Torre Marie is a survivor of child sex abuse who started painting as a way to heal from her trauma. She produced a series of paintings called ‘The Yellow Dress Project’. Here she talks about the paintings and their significance.
Why the yellow?
“I’ve been asked this a lot. I’m not really one who tends to be a yellow person. The colour is probably on my least favourite list, well it was. This project has changed my perception of the colour. After considering the choices to represent such a delicate part of myself, yellow happened to ‘fall onto the canvas’ so to speak. The yellow represents my hope. The process of healing can be dark and it can feel lonely. Trauma can sound scary to people on the outside, it creates an uncertainty. Truly though it is just as scary and filled with just as much uncertainty to the person who is experiencing and healing from Trauma. It requires a great deal of hope, trust, and whole lot of faith to consider going through the painful healing process. I will be honest, sometimes I have lost sight of those things and as long as I keep going I find it again. The yellow reminds me that hope exists even though at times it can feel like it doesn’t.”
Why are all the girls silhouettes?
“The answer to this is one that requires delicate words. The easy answer is that the contrast is beautiful. That’s the easy answer though. The truth is that the silhouettes represent the shame. Shame is the I am _____, (unworthy, stupid, undeserving, etc.) It has a tendency to swallow up the uniqueness. It swallows up the talents, dreams, and future in my case. Shame is deeply painful, it occurs in everyone and in many different situations. Shame for survivors of childhood trauma is usually what fuels the silence and fuels the “I’m the only one” mentality. I learned a lot and healed a lot learning about shame. Brene Brown’s book, “I thought it was just me (but it wasn’t)” provided me with insight and understanding into shame that lead to healing breakthroughs, I strongly recommend it. When we shed the blackness of the shame, we can find our uniqueness.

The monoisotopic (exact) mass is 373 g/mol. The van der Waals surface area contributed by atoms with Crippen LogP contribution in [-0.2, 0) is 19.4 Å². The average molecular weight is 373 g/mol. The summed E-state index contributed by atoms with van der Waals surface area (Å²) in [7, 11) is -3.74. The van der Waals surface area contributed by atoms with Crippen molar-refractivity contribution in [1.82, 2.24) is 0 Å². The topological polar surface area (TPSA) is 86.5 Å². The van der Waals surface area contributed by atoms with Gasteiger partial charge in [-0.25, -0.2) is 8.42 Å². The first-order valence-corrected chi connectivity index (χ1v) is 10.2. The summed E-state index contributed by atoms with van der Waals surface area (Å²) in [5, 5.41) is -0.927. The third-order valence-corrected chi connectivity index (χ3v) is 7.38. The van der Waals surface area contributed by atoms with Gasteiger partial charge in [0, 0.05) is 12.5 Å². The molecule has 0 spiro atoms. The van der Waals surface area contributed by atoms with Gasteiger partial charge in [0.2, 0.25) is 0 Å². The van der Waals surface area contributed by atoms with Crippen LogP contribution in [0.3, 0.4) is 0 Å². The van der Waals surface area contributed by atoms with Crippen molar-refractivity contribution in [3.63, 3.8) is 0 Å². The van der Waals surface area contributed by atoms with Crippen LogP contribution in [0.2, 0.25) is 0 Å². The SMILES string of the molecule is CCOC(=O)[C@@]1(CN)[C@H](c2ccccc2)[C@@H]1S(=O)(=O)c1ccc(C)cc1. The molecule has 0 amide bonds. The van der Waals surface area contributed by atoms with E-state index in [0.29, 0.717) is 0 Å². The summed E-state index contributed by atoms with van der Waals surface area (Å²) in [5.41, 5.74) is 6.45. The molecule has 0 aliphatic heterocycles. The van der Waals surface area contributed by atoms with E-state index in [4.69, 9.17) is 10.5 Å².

We need the yellow dress to do that though, we need the hope of better, days, nights, tomorrow’s, of health, strength, and love. We need the hope of being worthy of love, compassion, empathy. We simply need hope of good. So when I look at these paintings that’s what I see. That is what I am reminded of.”
Two years ago I had the pleasure of meeting Torre Marie. She had travelled to Leduc, Alberta where we were delivering facilitator training and we spent some time after class talking. During the course of the conversation, she expressed to me that there were so many people with stories about child sex abuse that needed to be told. We both recognized that most stories were of famous people and people of means who could afford treatment. We started thinking about how important it was to tell more stories. Stories from the ‘every day’ person. Stories from those who can’t work because of their trauma. Stories from people who have not had support of partners or family or therapists. Stories of incredibly brave people who despite the odds – despite the trauma – despite the lack of support – have found hope. Stories of resilience and courage that would help other survivors know they are not alone. Stories that would educate others as to the significant impact that sexual abuse has on a child.
It simply made sense to me that Torre Marie tell her story.
Filmed in Lethbridge Alberta, ‘The Yellow Dress – A Story of Hope’ will debut on February 24th, 2017 at our fundraiser. In addition, we will be auctioning off some paintings from The Yellow Dress Project.
Torre Marie will be here – her first trip ever to Eastern Canada. Let’s give her a warm Ottawa welcome (yes, even in February).